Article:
In 2015, the House passed legislation that was intended to improve the safety and health of nail salon patrons. Prior to the 2015 law, there were two types of manicurist licenses: a manicurist license, which required 12 hours of classroom training, and an advanced manicurist license, which required 250 hours of coursework. House Bill 131eliminated the 12 hour license and required all manicurists to take a written exam and complete a 250 hour course. Unfortunately, there were unintended consequences: existing manicurists seeking license renewal were also required to take a 250 hours course- even manicurists with 20 years of experience. Further, the courses are costly, only offered during the day, and only offered at three schools. Under the 2015 legislation, over 900 experienced manicurists would have been required to take expensive, redundant courses and miss several weeks of work.

HB 222 undoes the 2015 legislation. It removes the onerous renewal process and the unreasonable burden of redundant training courses for experienced manicurists. HB 222 returns manicurist licensing to its previous form, with two tiers of licenses. Our office was pleased to work on HB 222, because it keeps hard working Alaskans employed. The bill passed unanimously and now goes to the Senate for consideration.

Summer Jobs

Do you know someone looking for a summer job? The Anchorage Economic Development Corporation (AEDC) has created a summer jobs directory. It’s a free resource for job seekers and employers that features a variety of summer positions across Anchorage and Alaska. Visit AEDC’s website for more information.

Community Events

Mark your calendar for these upcoming events:

Community Councils

Sand Lake Community Council 
When: Monday, May 1st at 6:30 pm 
Where: Sand Lake Elementary School, School Library Room

Spenard Community Council 
When: Wednesday, May 3rd at 7:00 pm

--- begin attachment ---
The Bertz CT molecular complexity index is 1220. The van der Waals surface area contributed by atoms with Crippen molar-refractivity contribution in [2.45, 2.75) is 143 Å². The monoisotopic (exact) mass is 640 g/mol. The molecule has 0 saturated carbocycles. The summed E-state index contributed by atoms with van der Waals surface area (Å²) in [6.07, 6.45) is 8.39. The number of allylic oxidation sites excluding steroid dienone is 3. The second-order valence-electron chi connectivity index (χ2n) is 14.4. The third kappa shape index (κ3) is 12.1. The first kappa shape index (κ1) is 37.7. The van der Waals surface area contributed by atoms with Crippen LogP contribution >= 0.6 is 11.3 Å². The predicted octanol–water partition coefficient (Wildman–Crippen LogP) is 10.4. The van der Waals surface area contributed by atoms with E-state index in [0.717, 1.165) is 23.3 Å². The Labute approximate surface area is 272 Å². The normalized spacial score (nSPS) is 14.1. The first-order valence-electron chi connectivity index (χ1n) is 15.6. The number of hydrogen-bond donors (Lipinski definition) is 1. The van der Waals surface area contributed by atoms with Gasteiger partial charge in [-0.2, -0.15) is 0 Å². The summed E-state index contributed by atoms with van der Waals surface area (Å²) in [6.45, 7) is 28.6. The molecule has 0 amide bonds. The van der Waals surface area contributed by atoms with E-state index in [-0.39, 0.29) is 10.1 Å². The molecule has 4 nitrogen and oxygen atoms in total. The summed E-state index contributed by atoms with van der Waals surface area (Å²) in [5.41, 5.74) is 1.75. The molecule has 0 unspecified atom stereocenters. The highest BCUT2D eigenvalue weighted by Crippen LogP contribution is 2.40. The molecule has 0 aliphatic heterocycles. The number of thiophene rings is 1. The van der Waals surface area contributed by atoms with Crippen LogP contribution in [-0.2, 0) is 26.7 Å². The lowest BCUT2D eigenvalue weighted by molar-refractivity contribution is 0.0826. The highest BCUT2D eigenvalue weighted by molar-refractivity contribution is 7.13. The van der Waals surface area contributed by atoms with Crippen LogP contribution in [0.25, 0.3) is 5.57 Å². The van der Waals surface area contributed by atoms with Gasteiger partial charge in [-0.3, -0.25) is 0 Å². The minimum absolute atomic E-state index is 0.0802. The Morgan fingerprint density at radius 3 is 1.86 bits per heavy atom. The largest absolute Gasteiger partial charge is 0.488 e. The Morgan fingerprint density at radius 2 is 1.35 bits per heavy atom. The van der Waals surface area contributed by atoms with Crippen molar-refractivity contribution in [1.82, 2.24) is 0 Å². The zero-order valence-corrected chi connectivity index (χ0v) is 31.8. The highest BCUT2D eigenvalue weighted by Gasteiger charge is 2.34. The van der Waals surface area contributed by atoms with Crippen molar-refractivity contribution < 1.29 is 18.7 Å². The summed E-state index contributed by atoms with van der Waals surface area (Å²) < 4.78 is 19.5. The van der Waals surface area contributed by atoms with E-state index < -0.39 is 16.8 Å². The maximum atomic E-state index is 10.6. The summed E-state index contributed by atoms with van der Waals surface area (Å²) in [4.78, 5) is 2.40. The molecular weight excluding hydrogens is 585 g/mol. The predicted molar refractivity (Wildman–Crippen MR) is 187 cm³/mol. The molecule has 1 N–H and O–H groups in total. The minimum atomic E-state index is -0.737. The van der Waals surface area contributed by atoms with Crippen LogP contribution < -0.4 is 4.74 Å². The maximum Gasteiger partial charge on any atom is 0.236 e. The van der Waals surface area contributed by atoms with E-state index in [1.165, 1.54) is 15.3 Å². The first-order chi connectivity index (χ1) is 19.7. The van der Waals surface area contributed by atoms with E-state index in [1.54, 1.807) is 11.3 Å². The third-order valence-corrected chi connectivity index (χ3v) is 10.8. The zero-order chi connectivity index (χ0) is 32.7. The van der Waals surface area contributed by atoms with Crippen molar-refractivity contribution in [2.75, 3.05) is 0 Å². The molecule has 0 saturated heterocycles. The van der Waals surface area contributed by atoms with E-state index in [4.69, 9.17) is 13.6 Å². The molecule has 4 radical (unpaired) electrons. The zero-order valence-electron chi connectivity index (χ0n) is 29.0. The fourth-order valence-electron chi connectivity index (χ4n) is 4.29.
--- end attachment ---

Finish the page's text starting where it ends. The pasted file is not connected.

Where: Spenard Recreation Center

Turnagain Community Council 
When: Thursday, May 4th at 7:00 pm
 Lake Hood Elementary School

Community Roundtables – Anchorage Economic Development Corporation

AEDC is hosting a series of community and business roundtables as part of the Anchorage Comprehensive Economic Development Strategy. These discussions are meant to align the business community’s priorities with the public’s priorities so we can focus on economic goals that benefit everyone.  The meetings will be held in small group format with facilitators to help with the conversation. For more information, visit AEDC’s website.

Dates and times of Roundtable events.
Dates and times of Roundtable events.

National Prescription Drug Take Back Day

When: Saturday, April 29th from 10:00am to 2:00pm.
Where: Locations in the Municipality include the following:

  • Providence Medical Center - 3300 Providence Drive, Entrance #4  
  • ANTHC Healthy Communities Building - 3900 Ambassador Drive  
  • Fred Meyer - 7701 DeBarr Road  
  • Fred Meyer - 2300 Abbott Road  
  • Fred Meyer (Eagle River) - 13401 Old Glenn Highway 
  • Girdwood Clinic - 131 Lindblad Avenue  

Opioid abuse is at epidemic levels in the Alaska. The “Take-Back” initiative is intended to reduce prescription drug abuse and diversion. Collection centers are available to turn in your unused or expired prescription medication for safe disposal.

As always, please let us know if you have any question or concerns.


signed: Matt Claman

    Rep. Matt Claman

    P.S. follow me on Facebook and Twitter

Contact Information

(907) 465-4919

State Capitol Bldg. Rm 405
Juneau, Alaska 99801

Contact the Governor

550 West 7th Avenue, Suite 1700
Anchorage, AK 99501
T (907) 269-7450 F (907) 269-7461
EMAIL: Governor Bill Walker


State Info (907) 269-5111

Serving the Anchorage Neighborhoods of
Sand Lake, Spenard, and Turnagain